Think about the last conversation you had with your best friend. Now think about the last conversation you had with your mother, the last one you had with your child, or with a perfect stranger. How did the conversations affect you? Did you have the power in the conversation, or was it an even dialogue? Did you feel heard? Did you do a good job of listening?
Conversations — whether in email form, verbal, or with body language alone – are what define all of our relationships. They are the basis around which we get to know each other, build trust with one another, and foster kinship. As Judith E. Glaser puts it in her book Conversational Intelligence, “Everything happens through conversations.”
The conversations we have at work are central to a positive workplace culture. Yes, you can try to blindly implement top-down corporate culture policies, but what impact will they have if they don’t change how people communicate with one another? And exactly how effective will an attempted shift in workplace culture be if the people who make up your business aren’t part of the conversation?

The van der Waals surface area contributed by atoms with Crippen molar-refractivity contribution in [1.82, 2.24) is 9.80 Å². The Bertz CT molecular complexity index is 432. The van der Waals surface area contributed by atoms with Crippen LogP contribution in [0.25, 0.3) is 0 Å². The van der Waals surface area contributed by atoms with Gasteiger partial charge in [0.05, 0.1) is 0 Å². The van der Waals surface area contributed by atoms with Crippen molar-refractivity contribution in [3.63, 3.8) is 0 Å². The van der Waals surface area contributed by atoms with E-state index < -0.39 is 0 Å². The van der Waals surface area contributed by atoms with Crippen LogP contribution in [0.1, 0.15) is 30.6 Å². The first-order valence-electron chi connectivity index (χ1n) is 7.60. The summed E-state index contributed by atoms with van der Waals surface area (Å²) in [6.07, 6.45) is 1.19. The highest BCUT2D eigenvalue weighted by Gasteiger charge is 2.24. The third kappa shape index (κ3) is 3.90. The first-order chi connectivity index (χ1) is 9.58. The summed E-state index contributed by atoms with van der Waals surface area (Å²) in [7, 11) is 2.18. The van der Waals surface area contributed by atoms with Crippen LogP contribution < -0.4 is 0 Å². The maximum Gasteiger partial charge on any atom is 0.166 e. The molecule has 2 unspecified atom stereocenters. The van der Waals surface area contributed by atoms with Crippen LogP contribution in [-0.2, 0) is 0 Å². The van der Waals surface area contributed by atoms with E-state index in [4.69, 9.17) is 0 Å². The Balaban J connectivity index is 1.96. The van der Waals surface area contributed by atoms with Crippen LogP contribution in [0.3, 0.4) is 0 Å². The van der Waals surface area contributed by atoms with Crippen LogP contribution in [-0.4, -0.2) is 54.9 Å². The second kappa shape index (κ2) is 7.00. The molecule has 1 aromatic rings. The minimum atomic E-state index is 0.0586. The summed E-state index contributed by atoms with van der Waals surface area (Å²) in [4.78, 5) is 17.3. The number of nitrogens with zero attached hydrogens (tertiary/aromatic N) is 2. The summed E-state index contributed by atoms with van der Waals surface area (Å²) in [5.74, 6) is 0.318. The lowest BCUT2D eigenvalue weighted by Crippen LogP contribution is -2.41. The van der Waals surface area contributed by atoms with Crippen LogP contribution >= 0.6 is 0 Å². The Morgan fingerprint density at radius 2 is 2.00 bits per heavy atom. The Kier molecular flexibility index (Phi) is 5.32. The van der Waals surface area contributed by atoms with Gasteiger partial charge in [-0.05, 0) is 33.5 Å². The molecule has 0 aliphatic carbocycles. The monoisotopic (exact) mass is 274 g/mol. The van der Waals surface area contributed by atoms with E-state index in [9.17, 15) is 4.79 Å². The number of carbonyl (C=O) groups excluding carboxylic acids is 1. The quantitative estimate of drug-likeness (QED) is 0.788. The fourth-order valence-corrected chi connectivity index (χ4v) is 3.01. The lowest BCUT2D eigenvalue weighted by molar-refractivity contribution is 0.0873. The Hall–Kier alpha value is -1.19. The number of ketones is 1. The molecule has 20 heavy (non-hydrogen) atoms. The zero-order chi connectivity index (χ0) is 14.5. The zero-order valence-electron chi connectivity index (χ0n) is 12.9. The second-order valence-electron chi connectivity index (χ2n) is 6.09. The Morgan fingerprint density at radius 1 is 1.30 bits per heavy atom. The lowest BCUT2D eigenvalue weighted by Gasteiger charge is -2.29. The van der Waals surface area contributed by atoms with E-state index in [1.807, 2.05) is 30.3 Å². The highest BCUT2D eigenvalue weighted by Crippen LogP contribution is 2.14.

Think back to those everyday conversations you have. Was each conversation of the same quality? Of course not. You get the most out of your conversations when they are open, engaging, and encouraging. Perhaps you have the best conversations with your spouse because you’re able to be honest without fear of reproach. How can you bring that sort of honesty into the conversations you have with co-workers? Would that shift help improve a negative workplace culture? You bet it would.
The impact of workplace culture can be felt through every reach of your organization. A poor culture will lead to unhappy employees, which will lead to unhappy customers. Both will lead to lower profits, higher turnover, and thus, an even worse company culture.
The way to break the cycle is through conversation.
But talk alone isn’t enough. You and your team must have the conversational intelligence to make your discussions as fruitful as possible. Fruitful discussions lead to action, they lead to increases in trust and comradery, and they lead to a stronger foundation from which to build.
So think about your conversations at work. Could they be more fruitful? Could they be more positive? How could improving your conversational intelligence improve your entire work experience?
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